Release date: 2001-04-17
Analysis (10)

Analysis (10) ((10 results))

  • Journals and periodicals: 56-002-X
    Description:

    This publication presents quarterly and year-to-date data as aggregated from reports for the major wireline and wireless telecommunications systems in Canada. Information is provided on operating revenue and expenses, salaries and wage payments, number of employees, capital expenditures, network PSTN (Public Switched Telephone Network) access lines, non-PSTN lines, wireless subscribers and traffic statistics.

    Release date: 2006-05-09

  • Articles and reports: 56F0004M2002008
    Geography: Canada
    Description:

    This paper focusses on recent market concentration among the various telecommunications products and markets. It also touches on issues such as price behaviour and the market structure of telecommunications services.

    Release date: 2002-10-08

  • Articles and reports: 56-203-X19980005636
    Description:

    This paper focuses on analysing market shares of supplier and size group. It is a follow-up to the initial telecommunications market analysis presented in the 1997 edition of Telecommunications in Canada (Cat. No. 56-203).

    Release date: 2001-04-17

  • Articles and reports: 11-008-X20000045559
    Geography: Canada
    Description:

    This article discusses how the communication technologies used by Canadians have evolved and changed over the 20th century.

    Release date: 2001-03-12

  • Articles and reports: 56-203-X19970004929
    Description:

    The purpose of this short report is to provide basic information on the relative importance of the different players in the industry.

    Release date: 2000-02-29

  • Articles and reports: 88-003-X19990014626
    Geography: Canada
    Description:

    A new study uses official statistics for the first time to analyze market share in Canada'a fast-growing telecommunications industry. By breaking down data from a 1997 survey by industry, type of supplier and firm size, the study provides invaluable information about the industry's players and reinforces its importance to the Canadian economy.

    Release date: 1999-07-23

  • Articles and reports: 21-006-X1998004
    Geography: Canada
    Description:

    A defining feature of rural populations is that they are distant from major metropolitan centres. Thus, households in rural areas have different needs than those in urban areas and, therefore, different spending patterns. In 1996, the total expenditure of an average Canadian household was $49,054. Rural households spent an average of $42,620 while urban households had an average spending of $50,283. This article gives an overview of the differences and similarities in the spending patterns of rural and urban households.

    Release date: 1999-03-30

  • Articles and reports: 63F0002X1999021
    Description:

    Consumer expenditures by households are increasingly a driving force behind economic growth, and are affected by several factors. Consumer tastes can shift over time, as new commodities are introduced and others become outdated. Changes in the demographic, economic and social characteristics of consumers can also affect consumer preferences, as can shifts in the relative prices, utilities and quality levels of various goods and services.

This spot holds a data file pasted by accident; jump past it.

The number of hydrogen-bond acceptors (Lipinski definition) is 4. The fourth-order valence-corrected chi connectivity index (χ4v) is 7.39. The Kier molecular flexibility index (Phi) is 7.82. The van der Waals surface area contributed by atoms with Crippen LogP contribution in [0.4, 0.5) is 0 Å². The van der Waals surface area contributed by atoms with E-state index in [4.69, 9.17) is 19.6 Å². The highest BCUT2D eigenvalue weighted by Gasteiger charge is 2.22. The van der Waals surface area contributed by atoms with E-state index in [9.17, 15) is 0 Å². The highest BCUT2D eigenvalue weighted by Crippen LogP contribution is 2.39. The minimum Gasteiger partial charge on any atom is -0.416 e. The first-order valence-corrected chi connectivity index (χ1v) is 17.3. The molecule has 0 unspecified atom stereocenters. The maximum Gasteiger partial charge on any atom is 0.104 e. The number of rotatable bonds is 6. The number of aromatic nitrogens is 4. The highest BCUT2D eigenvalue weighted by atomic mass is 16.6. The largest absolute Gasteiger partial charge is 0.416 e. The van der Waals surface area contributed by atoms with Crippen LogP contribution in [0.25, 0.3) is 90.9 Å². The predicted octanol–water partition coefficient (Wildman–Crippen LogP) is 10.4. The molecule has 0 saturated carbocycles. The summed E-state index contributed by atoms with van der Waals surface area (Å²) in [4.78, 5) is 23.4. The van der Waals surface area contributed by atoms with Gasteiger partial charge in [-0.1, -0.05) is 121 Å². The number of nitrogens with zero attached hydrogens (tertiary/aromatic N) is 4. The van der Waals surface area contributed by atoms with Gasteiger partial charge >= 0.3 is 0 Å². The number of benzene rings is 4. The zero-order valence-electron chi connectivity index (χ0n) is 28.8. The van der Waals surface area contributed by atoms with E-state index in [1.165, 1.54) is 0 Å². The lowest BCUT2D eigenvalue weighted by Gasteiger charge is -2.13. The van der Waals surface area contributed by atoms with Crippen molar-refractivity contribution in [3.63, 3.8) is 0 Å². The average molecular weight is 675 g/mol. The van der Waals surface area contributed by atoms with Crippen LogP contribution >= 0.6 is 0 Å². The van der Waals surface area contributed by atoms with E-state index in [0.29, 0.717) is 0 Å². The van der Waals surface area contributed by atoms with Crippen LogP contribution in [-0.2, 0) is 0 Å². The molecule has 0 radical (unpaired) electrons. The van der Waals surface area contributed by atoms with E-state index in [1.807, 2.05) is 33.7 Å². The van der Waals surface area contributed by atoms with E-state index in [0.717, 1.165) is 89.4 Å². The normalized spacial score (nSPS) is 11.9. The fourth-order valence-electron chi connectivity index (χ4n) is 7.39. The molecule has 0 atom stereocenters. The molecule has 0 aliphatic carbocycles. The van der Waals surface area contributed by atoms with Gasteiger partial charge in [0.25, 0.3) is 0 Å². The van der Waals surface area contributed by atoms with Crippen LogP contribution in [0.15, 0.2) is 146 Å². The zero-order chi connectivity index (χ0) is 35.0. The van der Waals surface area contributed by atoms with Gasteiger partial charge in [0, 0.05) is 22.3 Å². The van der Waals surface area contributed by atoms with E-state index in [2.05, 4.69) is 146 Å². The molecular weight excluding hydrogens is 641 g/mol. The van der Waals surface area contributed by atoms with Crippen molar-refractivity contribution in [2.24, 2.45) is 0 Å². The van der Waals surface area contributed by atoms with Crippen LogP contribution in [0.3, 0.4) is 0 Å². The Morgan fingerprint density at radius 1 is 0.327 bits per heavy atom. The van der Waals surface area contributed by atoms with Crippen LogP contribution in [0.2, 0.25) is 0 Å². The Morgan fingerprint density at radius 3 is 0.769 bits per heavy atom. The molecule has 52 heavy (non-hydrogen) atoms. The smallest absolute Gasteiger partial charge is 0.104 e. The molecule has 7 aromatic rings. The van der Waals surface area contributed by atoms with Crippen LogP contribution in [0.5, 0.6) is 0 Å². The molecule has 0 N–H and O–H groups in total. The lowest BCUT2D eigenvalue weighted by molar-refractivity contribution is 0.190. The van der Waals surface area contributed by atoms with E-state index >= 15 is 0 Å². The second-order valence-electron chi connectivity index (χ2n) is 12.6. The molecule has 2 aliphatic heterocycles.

Based on Family Expenditure Survey data for both 1986 and 1996, this study examines how the household consumption of services has shifted over the past decade. Particular attention is paid to spending on: communications services; finance and real estate services; food and beverage services; traveler accommodation services; amusement and recreation services; and personal and household services. Insights are also provided on why household spending patterns for specific service commodities have changed from 1986 to 1996.

    Release date: 1999-01-28

  • Articles and reports: 63F0002X1995005
    Description:

    The new reality in the telecommunication service industry is one of competition among service suppliers for market shares. This paper analyzes and presents information from a survey on the demand and diffusion of telecommunication services by Business Services firms.

    Businesses care very much about the prices of these services. At the same time they care about the range and the quality of services offered. They believe that use of such services is indispensable in dealing with their clients and improves their productivity. Currently, the service used the most is facsimile. Large firms use telecommunication services more extensively than others and they are taking full advantage of competition. 61% of the large firms surveyed use at least one alternative supplier. Firms in the computer services industry have a different pattern of use than other industries in the group. There is potential for growth in the use of all services.

    Release date: 1998-11-20

  • Articles and reports: 63-016-X19980023999
    Geography: Canada
    Description:

    Consumer expenditures by households are increasingly a driving force behind economic growth - not only for many individual industries, but also for the overall economy. In 1996, personal expenditures amounted to 58.3% of Canada's nominal gross domestic product (GDP), up from 56.6% in 1986. Aggregate consumer spending patterns are affected by several factors. Consumer tastes can shift over time, as new commodities are introduced and others become outdated. As well, changes in the demographic, economic and social characteristics of consumers can affect consumer decisions, as can shifts in the relative prices, utilities and quality levels of different goods and services.

    Release date: 1998-10-15